Most importantly, my visit in Houston proved to be such a valuable time in seeing my family and friends who are like family. I am so proud of my niece who is growing up to be such a wonderful young woman.  I ask all of you to not let too much time pass to see your family and those who are dear to you. You never know what tomorrow will bring and it is important to say what you feel today. I cannot explain how wonderful it was seeing everyone.  Even though we had not seen each other for years, it was just like we saw each other yesterday. Yes, there was the addition of new children who are extensions of these family members. It seems strange that we are now parents. There was much laughter and a ton of love in Houston. Nothing can beat that! The extreme emotions that I experienced were worth every second. It was the extreme joy and happiness that overwhelmed the MD Anderson dose of reality. There is always hope and no one can take that away from me. Back to Vickie Girard, “for I have walked the road ahead of you and I have come back to tell you that in the darkest of dark and the deepest of despair there is hope-and where there is hope, all things are possible.”


Flying on a plane as a cancer patient

November 11, 2012

Flying for a cancer patient is like someone who has extreme phobias. Each sneeze, cough, choke, clearing of throat causes a state of stress. The crowd effect has a similar pre chemo nausea effect. You enter the airport and feel like you will throw up or have a panic attack. I have not had panic attacks but have had variations on a theme of extreme anxiety caused by bad news, allergic reaction to drug, pet scan glow in the dark toxic injections and other blood letting. This feeling happens in these type of crowds especially when I feel as if I am wearing a magnetic sign for germs, “germs I have no immune system so jump aboard”. Entering a plane proves to be a similar experience which can be prevented by pre boarding. Once I sit in my teeny seat, I feel somewhat safe. Unfortunately no mask or scarf can protect me as I look at the potential danger areas: seatbelt, seat pocket, and why is there a giant man coughing and sneezing over my head. Great, I see droplets of something on my setback tv screen. I can only spray it with the stuff I bought from whole foods. Another passing of the time activity.

Now I thought my nose was running which proves to be my basic challenge of having a bloody nose on and off for the course of a couple of hours. I was supposed to be reading my People magazine. Oh well, I made it and now to the next challenge.

Another day, another drug

November 6, 2012

On Friday, I was greeted as a rock star and every nurse and doctor commented that I looked so much better. Even though I was assigned one nurse, it was the team who took care of me. Each pre med was administered only after my doctor came to check on my status. With each administration, every nurse hovered over me waiting for something to happen. Each nurse asked the other ” did you check or did you do…” I was beginning to get a bit worried that they were thinking the same thing was going to happen. Jim was given the hand out for side effects. I couldn’t bare reading one more drug side effects even though the nurses highlighted the main ones…no drinking cold beverages, keeping vein warm while infusion or pain would occur, neuropathy and the list goes on. The order was put in for 6 cycles and I couldn’t even bear the thought. This would be one more year. Where is my break or should I just be happy to say I am glad to be here while this toxin kills my cancer. The doc gives me a stack of paper to bring to md Anderson and I skim the report noting that he states that I am a pleasant woman. I told him that I am glad he didn’t mention my 2 somewhat emotional breakdowns. He laughed. Of course, the nurses mention a port, but it is too late to get that on Friday.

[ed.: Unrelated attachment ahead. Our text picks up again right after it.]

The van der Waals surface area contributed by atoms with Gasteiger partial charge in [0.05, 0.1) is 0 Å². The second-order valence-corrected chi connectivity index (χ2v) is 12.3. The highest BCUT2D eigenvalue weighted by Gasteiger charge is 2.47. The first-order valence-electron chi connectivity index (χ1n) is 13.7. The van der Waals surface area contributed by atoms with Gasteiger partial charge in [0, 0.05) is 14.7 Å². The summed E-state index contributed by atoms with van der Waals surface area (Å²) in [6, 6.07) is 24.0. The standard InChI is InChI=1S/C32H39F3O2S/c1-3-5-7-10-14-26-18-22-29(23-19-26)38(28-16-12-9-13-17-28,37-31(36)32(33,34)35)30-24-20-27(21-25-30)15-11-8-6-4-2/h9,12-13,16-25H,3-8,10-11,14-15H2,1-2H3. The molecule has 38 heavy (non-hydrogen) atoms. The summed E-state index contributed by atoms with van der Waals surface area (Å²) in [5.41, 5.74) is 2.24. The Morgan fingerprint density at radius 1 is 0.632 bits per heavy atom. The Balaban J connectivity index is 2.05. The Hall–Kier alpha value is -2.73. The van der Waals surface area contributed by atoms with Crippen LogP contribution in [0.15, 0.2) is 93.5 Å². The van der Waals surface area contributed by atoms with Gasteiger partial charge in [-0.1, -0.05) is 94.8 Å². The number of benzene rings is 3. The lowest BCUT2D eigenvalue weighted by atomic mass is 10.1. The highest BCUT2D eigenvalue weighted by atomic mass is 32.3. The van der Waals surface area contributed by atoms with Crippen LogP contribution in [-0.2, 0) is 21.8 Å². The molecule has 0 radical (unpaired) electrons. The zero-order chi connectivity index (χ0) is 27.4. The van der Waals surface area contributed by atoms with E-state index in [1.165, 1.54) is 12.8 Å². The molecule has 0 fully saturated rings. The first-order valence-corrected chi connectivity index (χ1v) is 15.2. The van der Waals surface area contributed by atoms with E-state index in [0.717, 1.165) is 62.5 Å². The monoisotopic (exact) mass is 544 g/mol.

Of course, no one bothered to mention that I should have brought my shot to increase my white cells and now left with the only option of getting it at urgent care on Saturday which was a giant ordeal. So what was easy,  turns into a mess. If I didn’t get the shot, I could not fly to Houston. I entered the chemo zone and felt more drugged than ever, but nurses said that it is due to my drug sensitivity having pre mess on weds and again on Friday. My weekend was a fog and by Monday I realized my new place of rest is the bathroom. I could barely stand and the pain started.

Today, the fog has cleared a bit, but I am spinning around as usual. I freaked out Alex to add to his morning. I had my break down last night, so I think we are all covered on my craziness. This all gets so frustrating and tiring. One day at a time is what I keep saying to myself and the other mantra is what is the worst that can happen if I forget to do this or that….Unfortunately, when it comes to cancer and you forget a pill, you pay the price.  Thoughts come and go. I start in one direction and end up somewhere else asking myself why I am where I am…then, the real mystery: where did all my hair go that fell out. I am not seeing a trail behind me, but I am forced to do this comb over effect reminiscent of an old friend. The hair isn’t on my pillow or in the sink. It is just gone. Luckily for my ole’ curly hair (never thought I would say that) I can “fluff” to create the illusion of more hair. (at least I am convinced of the illusion) Alex hasn’t warned me not to exit the house, so it must not look that bad. Very mysterious. This goes along with the purple green bruise the length of my upper arm where my teeny tiny shot on Saturday went in. I must have been punched at the urgent care? Either way, I cannot think of tomorrow, but only today. I am thrilled that I took a shower. It is a big accomplishment from being unable to stand yesterday. No one asked that it was 2pm, right?


October 31, 2012 “You can sing only what you are. You can paint only what you are. You must be what your experiences, your environment, and your heredity have made you. […] For better or for worse, you must play your own little instrument in the orchestra of life.” — Dale Carnegie

November 2, 2012

Halloween at chemo was a nightmare come true. All was going well until my second drug when i thought the same thing was happening, but wanted so much for it to work that i kept saying to me that it wasn’t happening. I think i waited too long, so i had heart palpitations, gasping for air, feeling the urge to vomit at the same time feeling like I was going to poop in my pants. Since i have vomit phobia and definitely didn’t want to poop in my pants, my only focus instead of getting air was getting me to the toilet. I was surrounded by all the nurses in the chemo closet plus my doctor. All the while Jim watching this happen. I couldn’t look at him because his eyes and face said it all that it was serious and worse than last time. It was an out of body experience that i fear today again even though it is a new drug.


After pushing more and more drugs to stop the reaction, i got to the toilet where the whole gang came with me, so again with cancer there is no privacy. What i didn’t know until after the reaction was over that my doctor pulled my pants down. When the drugs kicked in and jim alerted the group, i looked down at my legs and saw this horrible rash of dots and asked jim if it was on my face and he said yes. He told the group. I finally got out of the bathroom, went to my chair, and passed out. WHat seemed like 10 minutes was 3 hours. My only question was what was next. I told them iI felt fine, but my nurses knew better and told me that the drug could not be used again. We would need another drug. I told my doctor let’s finish this up with the new drug and he looked at me half smiling with his eyes full of sadness and told me next week. Of course, next week is too late for our travel plans to Houston. II asked if Friday was okay and he agreed. So, as i prepare myself today mentally, i have never been more afraid and i know this is not helping my family. I try to think positive and always with hope, but my body already had one chemo drug in it plus all the other crap they gave me. I wonder how i will do this. I see Alex’s face and Jim’s face in my mind and i know i can do this. My body is getting broken in places that need rest. My bone marrow is trying hard to work for me, but is crying out for a rest. My stomach is a mess, but i am used to this by now. This new drug will give me a new side effect which is the inability to drink or eat anything cold or it will feel like razor blades. Even if i inhale the cool California air, it will have the same effect. Just add this to my knowledge of side effects. Of course, there are a slew of others, but those seem to be the same. I desperately need a break from this cancer job. My head is not in the game. I look forward to sunshine days ahead.